Pondering Meetings: Who is at the Table?

Originally posted at Connected Principals blog.

While reading Carol Dweck’s “Mindset“, I came across this great quote from Lou Gerstner:

“Hierarchy means very little to me. Let’s put together in meetings the people who can help solve a problem, regardless of position.”

By Richard Rutter http://bit.ly/jRWxgJ

By Richard Rutter http://bit.ly/jRWxgJ

Dweck also adds that from the view of the “…growth mindset, it is not only the select few that have something to offer.”

How many meetings do we have per year that do not include the voices those that have something to offer? Students? Parents? Support staff? Teaching staff?

How many decisions are made without those who the decisions have the greatest impact (ie. How many decisions are made about teaching that involve those that do not teach)?

It is time we move away from the traditional structure of admin meetings and staff meetings to a model of learning conversations that include those who choose to be there and those that want to see action (similar to the movement toward EdCamp model for professional development). What if, instead of a certain number of staff/admin meetings per year, we lessened those and added meetings that were open to engaged parents, students, community members and the dialogue focused on a specific area of interest?

Can we move away from the hierarchical structure to one that welcomes the voices of those that choose to be there – those that are engaged and want to see solutions – and away from the structure that includes only those with certain positions?

I would love to hear from any people that have changed the traditional structures of meetings in their school/district to a model that works to flatten the hierarchy and include more voices of those that “can help solve a problem, regardless of position”.

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Chris Wejr

Proud father of twin girls and a son. Currently working as the Principal of Shortreed Elementary School (K-5) in Aldergove, BC, Canada. Passionate about instruction, strengths-based education and leadership, reconciliation, assessment, and human motivation.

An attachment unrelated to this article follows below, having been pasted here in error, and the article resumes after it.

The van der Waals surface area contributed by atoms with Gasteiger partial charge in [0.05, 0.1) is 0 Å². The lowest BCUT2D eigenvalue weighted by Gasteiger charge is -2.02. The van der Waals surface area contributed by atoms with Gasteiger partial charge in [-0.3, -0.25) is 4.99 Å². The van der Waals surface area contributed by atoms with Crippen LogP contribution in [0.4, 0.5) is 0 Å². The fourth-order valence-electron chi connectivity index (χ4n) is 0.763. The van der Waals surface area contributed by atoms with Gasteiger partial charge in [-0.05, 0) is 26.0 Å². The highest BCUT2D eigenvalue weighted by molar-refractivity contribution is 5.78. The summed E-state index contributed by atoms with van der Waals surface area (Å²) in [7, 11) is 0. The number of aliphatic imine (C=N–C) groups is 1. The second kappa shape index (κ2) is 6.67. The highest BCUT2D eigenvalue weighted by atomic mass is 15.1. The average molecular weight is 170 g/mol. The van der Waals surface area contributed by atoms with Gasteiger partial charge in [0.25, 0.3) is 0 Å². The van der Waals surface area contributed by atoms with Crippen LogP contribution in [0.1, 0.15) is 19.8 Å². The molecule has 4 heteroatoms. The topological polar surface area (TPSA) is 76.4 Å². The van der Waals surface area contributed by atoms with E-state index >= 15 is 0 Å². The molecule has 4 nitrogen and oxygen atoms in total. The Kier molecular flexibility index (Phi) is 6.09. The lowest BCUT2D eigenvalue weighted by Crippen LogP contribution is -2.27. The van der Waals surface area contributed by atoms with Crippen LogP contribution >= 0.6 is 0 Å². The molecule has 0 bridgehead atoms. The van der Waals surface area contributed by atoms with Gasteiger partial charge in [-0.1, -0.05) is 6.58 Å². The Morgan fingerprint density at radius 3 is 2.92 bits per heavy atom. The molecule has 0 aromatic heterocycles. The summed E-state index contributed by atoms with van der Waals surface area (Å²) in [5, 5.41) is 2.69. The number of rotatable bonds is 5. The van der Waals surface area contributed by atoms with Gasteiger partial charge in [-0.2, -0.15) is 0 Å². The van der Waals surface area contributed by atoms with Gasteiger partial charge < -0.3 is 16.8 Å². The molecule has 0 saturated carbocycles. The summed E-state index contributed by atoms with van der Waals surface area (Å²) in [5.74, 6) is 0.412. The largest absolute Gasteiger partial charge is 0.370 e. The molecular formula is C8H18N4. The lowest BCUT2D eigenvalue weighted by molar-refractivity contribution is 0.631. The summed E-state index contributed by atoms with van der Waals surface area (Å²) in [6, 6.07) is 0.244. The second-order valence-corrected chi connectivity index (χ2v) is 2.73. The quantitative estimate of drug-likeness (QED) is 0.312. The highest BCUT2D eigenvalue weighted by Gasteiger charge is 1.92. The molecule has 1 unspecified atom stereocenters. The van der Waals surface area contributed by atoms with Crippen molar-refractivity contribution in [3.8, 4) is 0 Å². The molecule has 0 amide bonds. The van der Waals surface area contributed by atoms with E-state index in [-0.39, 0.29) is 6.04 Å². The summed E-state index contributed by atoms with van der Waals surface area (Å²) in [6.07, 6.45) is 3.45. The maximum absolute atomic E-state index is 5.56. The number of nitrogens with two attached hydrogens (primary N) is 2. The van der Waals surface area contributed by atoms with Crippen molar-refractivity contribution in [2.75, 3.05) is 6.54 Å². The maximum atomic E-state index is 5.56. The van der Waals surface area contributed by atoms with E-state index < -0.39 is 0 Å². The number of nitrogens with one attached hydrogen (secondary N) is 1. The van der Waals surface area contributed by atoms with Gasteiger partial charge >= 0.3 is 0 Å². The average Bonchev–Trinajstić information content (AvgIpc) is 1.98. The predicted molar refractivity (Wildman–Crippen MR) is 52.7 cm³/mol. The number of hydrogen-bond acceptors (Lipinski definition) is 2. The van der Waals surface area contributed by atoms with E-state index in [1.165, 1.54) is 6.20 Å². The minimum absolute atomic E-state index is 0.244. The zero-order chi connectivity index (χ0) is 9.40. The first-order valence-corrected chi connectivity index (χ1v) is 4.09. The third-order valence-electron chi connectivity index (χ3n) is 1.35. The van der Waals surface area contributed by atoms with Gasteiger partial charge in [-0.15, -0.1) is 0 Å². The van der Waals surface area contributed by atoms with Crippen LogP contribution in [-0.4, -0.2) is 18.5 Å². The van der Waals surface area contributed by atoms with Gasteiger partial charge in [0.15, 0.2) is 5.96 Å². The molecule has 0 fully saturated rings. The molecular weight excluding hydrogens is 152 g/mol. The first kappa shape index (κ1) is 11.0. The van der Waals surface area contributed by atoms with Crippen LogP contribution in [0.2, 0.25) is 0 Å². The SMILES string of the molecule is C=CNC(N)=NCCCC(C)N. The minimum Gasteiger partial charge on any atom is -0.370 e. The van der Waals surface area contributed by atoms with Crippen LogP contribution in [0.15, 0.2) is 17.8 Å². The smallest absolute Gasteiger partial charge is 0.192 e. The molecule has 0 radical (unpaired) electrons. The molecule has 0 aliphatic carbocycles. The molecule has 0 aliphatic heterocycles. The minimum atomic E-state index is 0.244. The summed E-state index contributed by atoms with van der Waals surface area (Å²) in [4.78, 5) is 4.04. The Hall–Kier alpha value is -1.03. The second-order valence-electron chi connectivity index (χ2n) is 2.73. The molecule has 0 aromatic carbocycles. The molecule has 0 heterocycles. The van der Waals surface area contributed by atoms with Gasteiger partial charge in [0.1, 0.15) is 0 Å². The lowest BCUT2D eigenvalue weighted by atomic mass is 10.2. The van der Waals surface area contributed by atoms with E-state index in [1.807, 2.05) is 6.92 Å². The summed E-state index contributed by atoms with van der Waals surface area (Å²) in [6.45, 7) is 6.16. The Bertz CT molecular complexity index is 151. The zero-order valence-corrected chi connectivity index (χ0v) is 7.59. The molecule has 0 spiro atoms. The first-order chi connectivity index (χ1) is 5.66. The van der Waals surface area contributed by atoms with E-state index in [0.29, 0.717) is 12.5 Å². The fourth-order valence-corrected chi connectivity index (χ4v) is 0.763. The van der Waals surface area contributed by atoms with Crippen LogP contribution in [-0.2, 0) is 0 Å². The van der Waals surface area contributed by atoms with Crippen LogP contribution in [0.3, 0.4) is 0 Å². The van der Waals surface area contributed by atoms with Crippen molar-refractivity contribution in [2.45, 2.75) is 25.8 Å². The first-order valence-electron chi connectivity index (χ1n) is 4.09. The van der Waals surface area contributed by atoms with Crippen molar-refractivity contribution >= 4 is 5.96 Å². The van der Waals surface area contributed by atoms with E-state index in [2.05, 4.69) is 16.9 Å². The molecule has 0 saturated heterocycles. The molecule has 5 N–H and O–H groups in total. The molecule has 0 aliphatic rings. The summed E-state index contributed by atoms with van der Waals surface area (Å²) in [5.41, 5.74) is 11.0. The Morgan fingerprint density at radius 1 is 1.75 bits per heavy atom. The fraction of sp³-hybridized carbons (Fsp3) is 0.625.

1. Hi Chris,
    I’m not an administrator (yet!) so I can’t speak at that level, but I do try to flatten the hierarchy in my classroom. I have a monthly class meeting in which all desks are pushed aside and students, TA and I all sit in a circle. There is an agenda that students, TA and I have added to during the month. The tech assistants for the week are chairperson and secretary. We toss a soccer ball stuffie around the room to the person who wants to speak.

    All opinions are valid and welcomed. It took a couple of months before students realized that they could have input, but it was worth it. We have had some great discussions and dealt with some very deep issues. The meetings often run an hour and the kids are totally engaged. It’s one way that I like to even out the power in the room and I’ve often wondered when I do go into admin how I could make a similar system work in a school.

  2. I would love a follow up post with any ideas and successes folks have had in changing the structure of meetings, and to flatten walls. Do share if you receive some good ideas! Thank you.

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